Finally, brands should hold themselves accountable by externally communicating information about their efforts and its impact. In general, companies have a responsibility to communicate in “a form and frequency that reflects the enterprise’s human rights impacts,” make that communication “accessible to its intended audience,” and provide information that is “sufficient to evaluate the adequacy of an enterprise’s response to the particular human rights impact involved.”
Almost no company communicates its progress on reforming purchasing practices to affected stakeholders in a way that is accessible to them and is based on a set of indicators. Individual companies provide some information about their purchasing practices but to what extent their efforts are effective in preventing or reducing workplace abuses is not known.
This gap is filled to some extent by at least two multi-stakeholder initiatives—the Fair Labor Association and the Fair Wear Foundation. The Fair Labor Association, a multi-stakeholder initiative comprising of brands, suppliers, and NGOs, publishes all its brand accreditation or re-accreditation reports, which provide information about its member-brands’ purchasing practices. While the information contained in these reports is useful, a uniform set of indicators is not used to track progress and publicly score-card member-brands. As a result, it is difficult for workers and advocates to gauge whether the policies and processes described in these reports have had an impact on mitigating labor rights risks in the company’s supply chain and how the company has made progress over time.
The Fair Wear Foundation (FWF) publicly scorecards its members on their purchasing practices based on 12 indicators. The scorecard method is useful and more accessible. Among other things, the indicators track and report progress on how member-brands structure their supply chains to improve leverage; whether their pricing supports the payment of at least legal minimum wages; steps they take to reduce excessive overtime in the factories that produce for them; and whether they made any late payments to suppliers. However, these indicators are not fully aligned with those recommended by the OECD Due Diligence Guidance on Garments.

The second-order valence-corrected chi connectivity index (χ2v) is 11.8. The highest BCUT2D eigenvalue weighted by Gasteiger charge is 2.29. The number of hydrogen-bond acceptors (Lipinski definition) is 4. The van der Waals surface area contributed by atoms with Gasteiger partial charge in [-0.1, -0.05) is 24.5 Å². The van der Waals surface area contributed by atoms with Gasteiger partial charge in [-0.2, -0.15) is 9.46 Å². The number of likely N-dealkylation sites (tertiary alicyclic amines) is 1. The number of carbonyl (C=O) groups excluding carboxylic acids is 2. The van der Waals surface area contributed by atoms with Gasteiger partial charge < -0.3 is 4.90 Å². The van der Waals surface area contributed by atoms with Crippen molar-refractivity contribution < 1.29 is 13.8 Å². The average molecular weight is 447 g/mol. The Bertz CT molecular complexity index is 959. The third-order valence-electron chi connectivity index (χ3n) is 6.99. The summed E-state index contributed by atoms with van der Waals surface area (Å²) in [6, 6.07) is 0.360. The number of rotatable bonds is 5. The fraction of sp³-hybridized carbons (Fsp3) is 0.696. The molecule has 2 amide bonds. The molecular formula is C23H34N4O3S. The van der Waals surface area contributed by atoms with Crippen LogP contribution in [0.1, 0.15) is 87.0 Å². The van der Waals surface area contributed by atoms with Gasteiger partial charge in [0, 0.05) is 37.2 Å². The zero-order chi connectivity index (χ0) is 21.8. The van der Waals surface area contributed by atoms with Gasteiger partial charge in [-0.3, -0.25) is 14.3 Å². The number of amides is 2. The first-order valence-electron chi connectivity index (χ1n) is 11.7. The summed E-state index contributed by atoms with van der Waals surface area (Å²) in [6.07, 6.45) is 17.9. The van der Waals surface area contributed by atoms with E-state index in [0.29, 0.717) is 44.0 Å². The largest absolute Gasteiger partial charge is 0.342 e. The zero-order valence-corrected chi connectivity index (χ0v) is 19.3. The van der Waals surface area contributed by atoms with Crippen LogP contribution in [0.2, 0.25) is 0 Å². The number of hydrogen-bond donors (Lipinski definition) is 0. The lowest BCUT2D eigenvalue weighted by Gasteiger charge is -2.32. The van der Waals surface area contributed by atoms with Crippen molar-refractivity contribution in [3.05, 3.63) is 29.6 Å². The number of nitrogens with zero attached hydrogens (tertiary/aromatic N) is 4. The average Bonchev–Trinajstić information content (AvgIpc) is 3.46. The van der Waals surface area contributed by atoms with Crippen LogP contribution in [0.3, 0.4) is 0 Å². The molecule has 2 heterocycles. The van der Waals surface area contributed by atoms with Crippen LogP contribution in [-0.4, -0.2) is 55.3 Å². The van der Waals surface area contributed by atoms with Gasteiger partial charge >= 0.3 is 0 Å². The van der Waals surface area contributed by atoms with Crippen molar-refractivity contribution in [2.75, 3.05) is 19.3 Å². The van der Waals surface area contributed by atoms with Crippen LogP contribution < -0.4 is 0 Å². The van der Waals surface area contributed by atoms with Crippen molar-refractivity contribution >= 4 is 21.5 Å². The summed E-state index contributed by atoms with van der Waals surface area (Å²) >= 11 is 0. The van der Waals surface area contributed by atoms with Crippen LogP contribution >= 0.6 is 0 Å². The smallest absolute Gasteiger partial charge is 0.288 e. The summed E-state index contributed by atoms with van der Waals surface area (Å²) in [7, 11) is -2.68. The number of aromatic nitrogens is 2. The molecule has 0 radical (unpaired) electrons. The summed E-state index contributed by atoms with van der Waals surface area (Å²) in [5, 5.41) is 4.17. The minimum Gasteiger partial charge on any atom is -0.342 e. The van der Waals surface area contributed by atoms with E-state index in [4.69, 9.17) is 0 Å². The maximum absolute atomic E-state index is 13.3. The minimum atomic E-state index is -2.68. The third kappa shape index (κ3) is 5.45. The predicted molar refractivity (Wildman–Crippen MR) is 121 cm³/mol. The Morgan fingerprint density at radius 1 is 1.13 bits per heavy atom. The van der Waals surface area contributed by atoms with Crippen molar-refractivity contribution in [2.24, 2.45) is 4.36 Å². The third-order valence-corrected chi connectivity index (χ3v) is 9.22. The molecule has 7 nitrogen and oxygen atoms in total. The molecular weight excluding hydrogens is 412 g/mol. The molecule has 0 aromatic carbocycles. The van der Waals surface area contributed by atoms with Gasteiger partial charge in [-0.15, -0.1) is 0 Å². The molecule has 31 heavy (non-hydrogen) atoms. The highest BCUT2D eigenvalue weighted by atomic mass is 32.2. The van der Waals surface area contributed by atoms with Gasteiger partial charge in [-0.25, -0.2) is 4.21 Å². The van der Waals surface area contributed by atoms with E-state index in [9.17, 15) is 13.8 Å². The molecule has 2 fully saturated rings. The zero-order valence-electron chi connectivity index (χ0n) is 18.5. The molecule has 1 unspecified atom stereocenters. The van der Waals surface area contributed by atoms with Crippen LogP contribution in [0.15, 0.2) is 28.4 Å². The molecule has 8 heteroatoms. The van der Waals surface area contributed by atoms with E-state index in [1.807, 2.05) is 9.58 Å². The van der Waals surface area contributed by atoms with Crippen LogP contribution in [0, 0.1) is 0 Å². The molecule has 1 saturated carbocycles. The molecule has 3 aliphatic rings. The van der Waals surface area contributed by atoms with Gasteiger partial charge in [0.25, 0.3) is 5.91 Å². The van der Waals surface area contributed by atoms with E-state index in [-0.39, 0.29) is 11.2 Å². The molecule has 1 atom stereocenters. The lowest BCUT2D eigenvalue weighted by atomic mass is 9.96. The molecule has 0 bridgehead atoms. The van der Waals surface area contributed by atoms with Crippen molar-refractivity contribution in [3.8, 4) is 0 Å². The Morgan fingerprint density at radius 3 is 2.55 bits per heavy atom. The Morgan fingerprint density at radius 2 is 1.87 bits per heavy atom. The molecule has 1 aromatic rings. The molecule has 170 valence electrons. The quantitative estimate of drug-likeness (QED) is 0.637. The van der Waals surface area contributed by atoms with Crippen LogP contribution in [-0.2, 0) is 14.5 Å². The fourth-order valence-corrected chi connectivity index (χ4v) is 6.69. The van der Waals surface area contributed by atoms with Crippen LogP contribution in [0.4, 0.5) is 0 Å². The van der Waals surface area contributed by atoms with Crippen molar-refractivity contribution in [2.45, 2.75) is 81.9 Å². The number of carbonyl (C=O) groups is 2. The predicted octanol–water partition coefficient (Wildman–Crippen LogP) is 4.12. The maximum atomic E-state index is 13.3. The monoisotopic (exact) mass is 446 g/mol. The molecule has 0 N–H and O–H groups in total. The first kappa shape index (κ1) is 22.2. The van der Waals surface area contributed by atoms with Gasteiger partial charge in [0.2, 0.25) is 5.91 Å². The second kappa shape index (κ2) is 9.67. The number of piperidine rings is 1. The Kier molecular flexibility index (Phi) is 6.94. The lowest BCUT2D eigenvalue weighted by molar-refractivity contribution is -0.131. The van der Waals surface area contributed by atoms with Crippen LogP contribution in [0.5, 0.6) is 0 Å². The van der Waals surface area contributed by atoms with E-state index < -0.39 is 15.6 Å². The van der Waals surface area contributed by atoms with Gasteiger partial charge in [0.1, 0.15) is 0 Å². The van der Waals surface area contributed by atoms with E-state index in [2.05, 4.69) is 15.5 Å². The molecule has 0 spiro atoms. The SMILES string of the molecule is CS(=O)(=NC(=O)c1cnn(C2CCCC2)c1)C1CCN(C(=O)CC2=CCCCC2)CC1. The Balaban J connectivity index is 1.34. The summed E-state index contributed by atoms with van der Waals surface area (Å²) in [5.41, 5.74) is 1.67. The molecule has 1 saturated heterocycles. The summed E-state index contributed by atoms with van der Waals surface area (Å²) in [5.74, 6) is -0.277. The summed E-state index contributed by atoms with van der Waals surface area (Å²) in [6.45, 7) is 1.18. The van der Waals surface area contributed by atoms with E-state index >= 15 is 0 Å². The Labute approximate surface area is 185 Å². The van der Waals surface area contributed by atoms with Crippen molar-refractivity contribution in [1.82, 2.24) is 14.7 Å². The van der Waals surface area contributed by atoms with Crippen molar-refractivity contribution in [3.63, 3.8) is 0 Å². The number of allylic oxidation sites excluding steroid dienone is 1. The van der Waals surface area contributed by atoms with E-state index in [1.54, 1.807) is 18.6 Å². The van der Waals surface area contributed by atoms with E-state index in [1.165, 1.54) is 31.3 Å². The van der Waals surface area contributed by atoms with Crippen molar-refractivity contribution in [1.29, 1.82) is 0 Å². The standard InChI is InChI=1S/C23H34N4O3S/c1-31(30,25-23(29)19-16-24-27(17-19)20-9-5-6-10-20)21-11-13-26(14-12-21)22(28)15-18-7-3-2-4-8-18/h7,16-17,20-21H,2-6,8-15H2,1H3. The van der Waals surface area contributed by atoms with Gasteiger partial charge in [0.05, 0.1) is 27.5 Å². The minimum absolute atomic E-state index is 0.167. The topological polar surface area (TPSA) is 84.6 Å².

Better Buying, a third party, produces aggregate results for all the brands and retailers on a range of topics based on supplier surveys. While these supplier surveys are relatively new and can be improved, this is the only publicly available information in the industry that names brands and provides aggregate results based on important aspects of purchasing practices. Brands can purchase a detailed in-depth report tailored to the company and are free to disclose or summarize the results. Doing so would make a significant contribution to the larger effort to develop and replicate effective policies in this area. As of April 2019, however, no brand has published a summary of rankings they have received through Better Buying, let alone the full report.
To All Apparel Brands
Carry out human rights due diligence of purchasing practices that includes the following components:
- Take steps to map out the supply chain, consolidate the tail end of the supply chain, ensure full visibility over supplier factories, and publish a list of these in accordance with the Transparency Pledge.
- Evaluate the use of buying agents and put in place additional due diligence mechanisms tailored to monitoring buying agents.
- Create and publish a policy on responsible purchasing practices in consultation with relevant stakeholders and aligned with UN Guiding Principles on Business and Human Rights and the OECD Guidance on Due Diligence on Responsible Supply Chains in the Garment and Footwear Sector. Embed the policy within all departments of the brand through job descriptions, performance assessments, incentives, training programs, and periodically report progress on adherence. In particular, integrate key performance indicators (KPIs) regarding social and labor compliance, especially adherence to workers’ freedom of association and collective bargaining agreements, into the overall assessment framework of sourcing teams.